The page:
When it came to the gameplay, Klonoa really was similar to a Kirby game, at least in the simplest ways. Klonoa would be able to grab enemies with his Wind Ring and throw them forward, attacking enemies and item orbs. Interestingly enough, this mechanic was also useful for hitting things in the background. He could also throw enemies downward to gain momentum for extra height in a jump. To make things a bit easier, Klonoa could even briefly float using his ears, much like Yoshi’s flutter jump. This all made Klonoa a simple yet effective platformer, and it was all using only two buttons for everything.

Despite the focus on the story, the premise was rather simple. A dark spirit known as Ghadius aims to turn Phantomile into a nightmare realm with the magic of the moon pendant. Klonoa and his buddy Huepow set off on a journey to save the land of dreams. Despite the simple narrative, it did have some dialogue, and even slight voice acting. Door to Phantomile received a lot of praise for the time, and with that success, the series would obviously spawn a lot of spin-offs and sequels. Before we would even get a full sequel though, we would get the 1999 WonderSwan prequel with Klonoa: Moonlight Museum. Focusing more on puzzles, this would set the foundation for future handheld titles in the series.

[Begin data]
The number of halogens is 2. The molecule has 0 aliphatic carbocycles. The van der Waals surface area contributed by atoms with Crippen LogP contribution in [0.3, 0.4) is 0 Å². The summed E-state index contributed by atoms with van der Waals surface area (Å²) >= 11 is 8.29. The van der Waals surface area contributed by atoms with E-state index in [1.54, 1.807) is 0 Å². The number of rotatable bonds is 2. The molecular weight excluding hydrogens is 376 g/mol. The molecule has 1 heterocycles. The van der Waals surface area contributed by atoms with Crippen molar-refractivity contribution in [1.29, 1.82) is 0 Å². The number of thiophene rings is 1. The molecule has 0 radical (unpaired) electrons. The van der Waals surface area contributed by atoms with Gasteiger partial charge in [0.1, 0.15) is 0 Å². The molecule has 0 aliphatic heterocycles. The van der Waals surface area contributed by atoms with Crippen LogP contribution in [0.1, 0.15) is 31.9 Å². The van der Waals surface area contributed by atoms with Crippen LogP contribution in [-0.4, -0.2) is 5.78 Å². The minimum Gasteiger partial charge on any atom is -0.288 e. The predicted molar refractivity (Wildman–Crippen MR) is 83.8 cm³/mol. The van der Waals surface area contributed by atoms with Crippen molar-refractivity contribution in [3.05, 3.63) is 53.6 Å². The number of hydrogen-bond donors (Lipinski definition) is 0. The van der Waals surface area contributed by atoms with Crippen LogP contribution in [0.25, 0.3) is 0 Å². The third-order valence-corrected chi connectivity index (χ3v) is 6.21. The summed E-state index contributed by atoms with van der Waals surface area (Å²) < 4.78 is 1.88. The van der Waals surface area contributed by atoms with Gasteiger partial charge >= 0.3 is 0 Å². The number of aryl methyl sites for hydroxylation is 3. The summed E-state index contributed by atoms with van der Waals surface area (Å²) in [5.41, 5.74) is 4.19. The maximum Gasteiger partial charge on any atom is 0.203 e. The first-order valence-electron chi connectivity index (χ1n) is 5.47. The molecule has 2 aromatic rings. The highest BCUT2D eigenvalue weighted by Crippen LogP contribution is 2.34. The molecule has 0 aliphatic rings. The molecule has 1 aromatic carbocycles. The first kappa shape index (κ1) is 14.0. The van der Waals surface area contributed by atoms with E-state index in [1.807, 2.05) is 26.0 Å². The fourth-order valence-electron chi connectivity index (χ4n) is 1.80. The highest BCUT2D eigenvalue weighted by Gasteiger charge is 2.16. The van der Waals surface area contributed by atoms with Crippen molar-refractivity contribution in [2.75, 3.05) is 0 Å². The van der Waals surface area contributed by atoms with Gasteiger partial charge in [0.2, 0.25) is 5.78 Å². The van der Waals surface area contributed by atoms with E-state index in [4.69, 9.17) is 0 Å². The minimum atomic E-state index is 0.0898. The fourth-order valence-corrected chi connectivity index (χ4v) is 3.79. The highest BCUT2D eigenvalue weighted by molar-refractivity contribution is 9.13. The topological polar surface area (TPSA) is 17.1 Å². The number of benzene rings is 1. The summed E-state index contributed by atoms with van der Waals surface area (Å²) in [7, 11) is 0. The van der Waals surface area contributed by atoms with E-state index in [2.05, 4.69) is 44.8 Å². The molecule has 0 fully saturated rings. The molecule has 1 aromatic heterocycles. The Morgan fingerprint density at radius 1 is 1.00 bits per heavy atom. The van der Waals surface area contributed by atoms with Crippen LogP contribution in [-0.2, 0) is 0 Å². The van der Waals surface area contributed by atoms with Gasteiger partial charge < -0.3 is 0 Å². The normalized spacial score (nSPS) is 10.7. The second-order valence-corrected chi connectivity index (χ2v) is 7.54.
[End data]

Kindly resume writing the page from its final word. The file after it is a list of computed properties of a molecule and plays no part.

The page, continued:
In 2001, the official sequel would release for the PlayStation 2 from a different development team. Klonoa 2: Lunatea’s Veil continues the story and gameplay, but with heavy improvements to the visuals. Klonoa himself even sports a new update to his looks. He appears much taller and even cooler, much like the Sonic Adventure transformation for the infamous hedgehog. The sequel was also notable for expanding the roster of characters, introducing several to the franchise. Now setting off to save the realm of Lunatea, Klonoa gets help from new friends Lolo and Popka to gather the elements from the each bell of the kingdom.